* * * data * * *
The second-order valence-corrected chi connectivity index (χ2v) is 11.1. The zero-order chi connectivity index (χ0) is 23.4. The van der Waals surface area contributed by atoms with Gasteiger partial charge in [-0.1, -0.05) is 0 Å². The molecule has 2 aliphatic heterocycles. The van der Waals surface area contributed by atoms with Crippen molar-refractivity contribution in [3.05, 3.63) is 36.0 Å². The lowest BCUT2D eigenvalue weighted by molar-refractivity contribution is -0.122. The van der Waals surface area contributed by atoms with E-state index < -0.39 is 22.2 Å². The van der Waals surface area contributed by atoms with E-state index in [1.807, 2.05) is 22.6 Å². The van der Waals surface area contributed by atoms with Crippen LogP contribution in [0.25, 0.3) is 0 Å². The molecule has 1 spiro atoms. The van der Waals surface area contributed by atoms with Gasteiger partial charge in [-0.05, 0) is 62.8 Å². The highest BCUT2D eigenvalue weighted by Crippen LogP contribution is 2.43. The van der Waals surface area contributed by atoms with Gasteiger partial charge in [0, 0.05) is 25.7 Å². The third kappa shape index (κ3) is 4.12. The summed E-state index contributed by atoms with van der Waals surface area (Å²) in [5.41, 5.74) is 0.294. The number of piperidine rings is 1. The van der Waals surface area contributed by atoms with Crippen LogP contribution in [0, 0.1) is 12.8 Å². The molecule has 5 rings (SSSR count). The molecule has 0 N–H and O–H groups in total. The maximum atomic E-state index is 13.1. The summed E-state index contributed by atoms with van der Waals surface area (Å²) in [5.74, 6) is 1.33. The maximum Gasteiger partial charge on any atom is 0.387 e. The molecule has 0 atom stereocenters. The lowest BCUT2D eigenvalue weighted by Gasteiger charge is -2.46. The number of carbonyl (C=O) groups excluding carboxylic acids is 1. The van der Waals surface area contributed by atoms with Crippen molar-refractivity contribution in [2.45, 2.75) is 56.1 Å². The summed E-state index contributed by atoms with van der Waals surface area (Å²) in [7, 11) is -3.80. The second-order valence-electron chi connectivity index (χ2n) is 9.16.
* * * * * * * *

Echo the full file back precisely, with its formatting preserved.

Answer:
The second-order valence-corrected chi connectivity index (χ2v) is 11.1. The zero-order chi connectivity index (χ0) is 23.4. The van der Waals surface area contributed by atoms with Gasteiger partial charge in [-0.1, -0.05) is 0 Å². The molecule has 2 aliphatic heterocycles. The van der Waals surface area contributed by atoms with Crippen molar-refractivity contribution in [3.05, 3.63) is 36.0 Å². The lowest BCUT2D eigenvalue weighted by molar-refractivity contribution is -0.122. The van der Waals surface area contributed by atoms with E-state index < -0.39 is 22.2 Å². The van der Waals surface area contributed by atoms with E-state index in [1.807, 2.05) is 22.6 Å². The van der Waals surface area contributed by atoms with Crippen LogP contribution in [0.25, 0.3) is 0 Å². The molecule has 1 spiro atoms. The van der Waals surface area contributed by atoms with Gasteiger partial charge in [-0.05, 0) is 62.8 Å². The highest BCUT2D eigenvalue weighted by Crippen LogP contribution is 2.43. The van der Waals surface area contributed by atoms with Gasteiger partial charge in [0, 0.05) is 25.7 Å². The third kappa shape index (κ3) is 4.12. The summed E-state index contributed by atoms with van der Waals surface area (Å²) in [5.41, 5.74) is 0.294. The number of piperidine rings is 1. The van der Waals surface area contributed by atoms with Crippen LogP contribution in [0, 0.1) is 12.8 Å². The molecule has 5 rings (SSSR count). The molecule has 0 N–H and O–H groups in total. The maximum atomic E-state index is 13.1. The summed E-state index contributed by atoms with van der Waals surface area (Å²) in [5.74, 6) is 1.33. The maximum Gasteiger partial charge on any atom is 0.387 e. The molecule has 0 atom stereocenters. The lowest BCUT2D eigenvalue weighted by Gasteiger charge is -2.46. The number of carbonyl (C=O) groups excluding carboxylic acids is 1. The van der Waals surface area contributed by atoms with Crippen molar-refractivity contribution in [2.45, 2.75) is 56.1 Å². The summed E-state index contributed by atoms with van der Waals surface area (Å²) in [7, 11) is -3.80. The second-order valence-electron chi connectivity index (χ2n) is 9.16.